Letter | Published:

Distinct energy budgets for anthropogenic and natural changes during global warming hiatus

Nature Geoscience volume 9, pages 2933 (2016) | Download Citation

Abstract

The Earth’s energy budget for the past four decades can now be closed1, and it supports anthropogenic greenhouse forcing as the cause for climate warming. However, closure depends on invoking an unrealistically large increase in aerosol cooling2 during the so-called global warming hiatus since the late 1990s (refs 3,4) that was due partly to tropical Pacific Ocean cooling5,6,7. The difficulty with this closure lies in the assumption that the same climate feedback applies to both anthropogenic warming and natural cooling. Here we analyse climate model simulations with and without anthropogenic increases in greenhouse gas concentrations, and show that top-of-the-atmosphere radiation and global mean surface temperature are much less tightly coupled for natural decadal variability than for the greenhouse-gas-induced response, implying distinct climate feedback between anthropogenic warming and natural variability. In addition, we identify a phase difference between top-of-the-atmosphere radiation and global mean surface temperature such that ocean heat uptake tends to slow down during the surface warming hiatus. This result deviates from existing energy theory but we find that it is broadly consistent with observations. Our study highlights the importance of developing metrics that distinguish anthropogenic change from natural variations to attribute climate variability and to estimate climate sensitivity from observations.

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Acknowledgements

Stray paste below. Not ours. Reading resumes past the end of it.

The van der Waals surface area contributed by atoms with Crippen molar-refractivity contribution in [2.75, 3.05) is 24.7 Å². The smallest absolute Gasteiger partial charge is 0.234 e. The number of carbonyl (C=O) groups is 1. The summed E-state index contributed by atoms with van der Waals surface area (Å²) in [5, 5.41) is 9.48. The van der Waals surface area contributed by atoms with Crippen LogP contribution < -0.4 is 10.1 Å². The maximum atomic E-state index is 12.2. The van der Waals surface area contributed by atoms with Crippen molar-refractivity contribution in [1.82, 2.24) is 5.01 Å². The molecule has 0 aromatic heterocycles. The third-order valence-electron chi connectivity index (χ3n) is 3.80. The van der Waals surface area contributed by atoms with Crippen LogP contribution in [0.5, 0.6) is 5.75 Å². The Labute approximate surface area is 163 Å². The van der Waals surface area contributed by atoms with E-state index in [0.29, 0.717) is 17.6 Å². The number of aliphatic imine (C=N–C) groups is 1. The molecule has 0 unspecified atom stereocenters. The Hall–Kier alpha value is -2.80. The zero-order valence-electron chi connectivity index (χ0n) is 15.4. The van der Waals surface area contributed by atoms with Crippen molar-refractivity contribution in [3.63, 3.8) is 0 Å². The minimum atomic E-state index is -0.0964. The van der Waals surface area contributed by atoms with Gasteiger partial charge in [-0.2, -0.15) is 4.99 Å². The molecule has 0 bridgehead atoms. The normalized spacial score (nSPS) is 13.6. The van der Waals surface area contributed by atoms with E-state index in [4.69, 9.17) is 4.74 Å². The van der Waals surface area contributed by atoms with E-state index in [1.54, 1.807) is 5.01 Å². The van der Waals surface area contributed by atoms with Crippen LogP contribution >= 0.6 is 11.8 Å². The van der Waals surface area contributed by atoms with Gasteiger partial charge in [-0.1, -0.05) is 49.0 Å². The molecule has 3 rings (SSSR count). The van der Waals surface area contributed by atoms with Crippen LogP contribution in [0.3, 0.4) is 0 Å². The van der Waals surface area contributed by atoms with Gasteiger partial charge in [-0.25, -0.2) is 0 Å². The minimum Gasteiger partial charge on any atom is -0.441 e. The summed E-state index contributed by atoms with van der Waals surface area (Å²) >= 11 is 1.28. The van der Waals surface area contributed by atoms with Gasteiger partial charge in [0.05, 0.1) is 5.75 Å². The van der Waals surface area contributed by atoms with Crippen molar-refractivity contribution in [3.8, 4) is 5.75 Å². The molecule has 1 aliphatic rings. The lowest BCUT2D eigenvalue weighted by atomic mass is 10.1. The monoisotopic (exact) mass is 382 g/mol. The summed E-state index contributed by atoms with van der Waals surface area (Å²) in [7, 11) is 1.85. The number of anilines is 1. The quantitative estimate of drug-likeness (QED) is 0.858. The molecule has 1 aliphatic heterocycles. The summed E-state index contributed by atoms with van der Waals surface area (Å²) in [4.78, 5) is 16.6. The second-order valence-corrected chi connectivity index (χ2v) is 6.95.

S.-P.X. and Y.M.O. are supported by the US National Science Foundation and National Oceanic and Atmospheric Administration. Y.K. is supported by the Japanese Ministry of Education, Culture, Sports, Science and Technology through Grant-in-Aid for Young Scientists 15H05466 and by the Japanese Ministry of Environment through the Environment Research and Technology Development Fund 2-1503. The CAM4-OML output is provided by R. Thomas and C. Deser of the National Center for Atmospheric Research.

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Affiliations

  1. Scripps Institution of Oceanography, University of California San Diego, 9500 Gilman Drive MC 0206, La Jolla, California 92093, USA

    • Shang-Ping Xie
  2. Research Center for Advanced Science and Technology, University of Tokyo, 4-6-1 Komaba, Meguro-ku, Tokyo 153-8904, Japan

    • Yu Kosaka
  3. Institute for Geophysics, University of Texas at Austin, 10100 Burnet Road, Austin, Texas 78758, USA

    • Yuko M. Okumura

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Contributions

S.-P.X. conceived the study and wrote the paper. Y.K. and Y.M.O. contributed to the development of the idea and performed the analysis. All the authors discussed the results and commented on the manuscript.

Competing interests

The authors declare no competing financial interests.

Corresponding author

Correspondence to Shang-Ping Xie.

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DOI

https://doi.org/10.1038/ngeo2581

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